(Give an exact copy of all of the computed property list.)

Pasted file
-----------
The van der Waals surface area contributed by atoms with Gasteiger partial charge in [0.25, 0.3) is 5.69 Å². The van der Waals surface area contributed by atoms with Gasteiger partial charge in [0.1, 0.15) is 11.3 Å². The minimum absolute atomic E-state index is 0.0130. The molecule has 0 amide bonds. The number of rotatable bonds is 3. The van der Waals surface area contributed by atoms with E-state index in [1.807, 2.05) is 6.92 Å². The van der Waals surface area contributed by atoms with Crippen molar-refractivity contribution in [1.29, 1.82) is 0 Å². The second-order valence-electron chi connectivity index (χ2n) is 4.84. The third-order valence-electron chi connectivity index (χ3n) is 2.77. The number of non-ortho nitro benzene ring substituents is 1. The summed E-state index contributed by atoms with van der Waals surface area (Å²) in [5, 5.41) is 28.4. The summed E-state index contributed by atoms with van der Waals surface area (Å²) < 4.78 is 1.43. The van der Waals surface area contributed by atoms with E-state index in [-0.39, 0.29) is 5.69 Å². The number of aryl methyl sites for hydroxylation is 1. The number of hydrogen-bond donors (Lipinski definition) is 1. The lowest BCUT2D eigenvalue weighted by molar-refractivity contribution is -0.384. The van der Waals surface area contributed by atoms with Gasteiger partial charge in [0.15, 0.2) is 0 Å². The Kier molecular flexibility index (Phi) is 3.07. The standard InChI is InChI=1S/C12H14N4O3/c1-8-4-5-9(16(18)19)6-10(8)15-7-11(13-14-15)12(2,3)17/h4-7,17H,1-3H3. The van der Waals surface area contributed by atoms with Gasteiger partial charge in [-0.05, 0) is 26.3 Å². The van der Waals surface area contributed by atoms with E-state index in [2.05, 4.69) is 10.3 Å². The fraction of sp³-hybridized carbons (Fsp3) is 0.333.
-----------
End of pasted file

The van der Waals surface area contributed by atoms with Gasteiger partial charge in [0.25, 0.3) is 5.69 Å². The van der Waals surface area contributed by atoms with Gasteiger partial charge in [0.1, 0.15) is 11.3 Å². The minimum absolute atomic E-state index is 0.0130. The molecule has 0 amide bonds. The number of rotatable bonds is 3. The van der Waals surface area contributed by atoms with E-state index in [1.807, 2.05) is 6.92 Å². The van der Waals surface area contributed by atoms with Crippen molar-refractivity contribution in [1.29, 1.82) is 0 Å². The second-order valence-electron chi connectivity index (χ2n) is 4.84. The third-order valence-electron chi connectivity index (χ3n) is 2.77. The number of non-ortho nitro benzene ring substituents is 1. The summed E-state index contributed by atoms with van der Waals surface area (Å²) in [5, 5.41) is 28.4. The summed E-state index contributed by atoms with van der Waals surface area (Å²) < 4.78 is 1.43. The van der Waals surface area contributed by atoms with E-state index in [-0.39, 0.29) is 5.69 Å². The number of aryl methyl sites for hydroxylation is 1. The number of hydrogen-bond donors (Lipinski definition) is 1. The lowest BCUT2D eigenvalue weighted by molar-refractivity contribution is -0.384. The van der Waals surface area contributed by atoms with Gasteiger partial charge in [0.15, 0.2) is 0 Å². The Kier molecular flexibility index (Phi) is 3.07. The standard InChI is InChI=1S/C12H14N4O3/c1-8-4-5-9(16(18)19)6-10(8)15-7-11(13-14-15)12(2,3)17/h4-7,17H,1-3H3. The van der Waals surface area contributed by atoms with Gasteiger partial charge in [-0.05, 0) is 26.3 Å². The van der Waals surface area contributed by atoms with E-state index in [2.05, 4.69) is 10.3 Å². The fraction of sp³-hybridized carbons (Fsp3) is 0.333.